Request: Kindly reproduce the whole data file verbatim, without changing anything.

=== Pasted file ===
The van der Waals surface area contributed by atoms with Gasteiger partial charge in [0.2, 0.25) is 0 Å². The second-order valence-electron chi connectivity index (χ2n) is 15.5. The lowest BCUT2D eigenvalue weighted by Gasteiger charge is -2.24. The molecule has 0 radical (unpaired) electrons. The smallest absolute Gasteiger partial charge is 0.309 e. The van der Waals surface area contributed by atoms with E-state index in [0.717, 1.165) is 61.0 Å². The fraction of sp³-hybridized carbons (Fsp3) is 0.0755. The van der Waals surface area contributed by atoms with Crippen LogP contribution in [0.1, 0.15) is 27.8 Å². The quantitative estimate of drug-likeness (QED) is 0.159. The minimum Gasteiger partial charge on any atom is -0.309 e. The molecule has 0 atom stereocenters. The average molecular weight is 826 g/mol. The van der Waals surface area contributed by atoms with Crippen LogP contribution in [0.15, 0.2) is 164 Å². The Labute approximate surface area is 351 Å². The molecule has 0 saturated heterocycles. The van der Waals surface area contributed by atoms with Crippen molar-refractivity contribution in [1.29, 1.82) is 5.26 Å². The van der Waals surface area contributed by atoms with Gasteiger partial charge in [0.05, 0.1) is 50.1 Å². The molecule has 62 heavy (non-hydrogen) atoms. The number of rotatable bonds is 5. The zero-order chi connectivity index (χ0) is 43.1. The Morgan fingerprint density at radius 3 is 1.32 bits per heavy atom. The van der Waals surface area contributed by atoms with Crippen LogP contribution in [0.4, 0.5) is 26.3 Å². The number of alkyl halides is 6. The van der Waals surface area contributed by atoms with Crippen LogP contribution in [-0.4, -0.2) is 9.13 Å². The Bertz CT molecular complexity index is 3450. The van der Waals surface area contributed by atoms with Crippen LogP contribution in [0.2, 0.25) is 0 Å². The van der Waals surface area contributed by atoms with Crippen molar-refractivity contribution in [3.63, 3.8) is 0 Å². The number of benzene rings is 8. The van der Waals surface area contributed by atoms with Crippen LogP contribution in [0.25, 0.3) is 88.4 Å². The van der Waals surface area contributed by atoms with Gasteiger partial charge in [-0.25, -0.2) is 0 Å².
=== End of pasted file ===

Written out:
The van der Waals surface area contributed by atoms with Gasteiger partial charge in [0.2, 0.25) is 0 Å². The second-order valence-electron chi connectivity index (χ2n) is 15.5. The lowest BCUT2D eigenvalue weighted by Gasteiger charge is -2.24. The molecule has 0 radical (unpaired) electrons. The smallest absolute Gasteiger partial charge is 0.309 e. The van der Waals surface area contributed by atoms with E-state index in [0.717, 1.165) is 61.0 Å². The fraction of sp³-hybridized carbons (Fsp3) is 0.0755. The van der Waals surface area contributed by atoms with Crippen LogP contribution in [0.1, 0.15) is 27.8 Å². The quantitative estimate of drug-likeness (QED) is 0.159. The minimum Gasteiger partial charge on any atom is -0.309 e. The molecule has 0 atom stereocenters. The average molecular weight is 826 g/mol. The van der Waals surface area contributed by atoms with Crippen LogP contribution in [0.15, 0.2) is 164 Å². The Labute approximate surface area is 351 Å². The molecule has 0 saturated heterocycles. The van der Waals surface area contributed by atoms with Crippen molar-refractivity contribution in [1.29, 1.82) is 5.26 Å². The van der Waals surface area contributed by atoms with Gasteiger partial charge in [0.05, 0.1) is 50.1 Å². The molecule has 62 heavy (non-hydrogen) atoms. The number of rotatable bonds is 5. The zero-order chi connectivity index (χ0) is 43.1. The Morgan fingerprint density at radius 3 is 1.32 bits per heavy atom. The van der Waals surface area contributed by atoms with Crippen LogP contribution in [0.4, 0.5) is 26.3 Å². The number of alkyl halides is 6. The van der Waals surface area contributed by atoms with Crippen LogP contribution in [-0.4, -0.2) is 9.13 Å². The Bertz CT molecular complexity index is 3450. The van der Waals surface area contributed by atoms with Crippen LogP contribution in [0.2, 0.25) is 0 Å². The van der Waals surface area contributed by atoms with Crippen molar-refractivity contribution in [3.63, 3.8) is 0 Å². The number of benzene rings is 8. The van der Waals surface area contributed by atoms with Crippen LogP contribution in [0.25, 0.3) is 88.4 Å². The van der Waals surface area contributed by atoms with Gasteiger partial charge in [-0.25, -0.2) is 0 Å².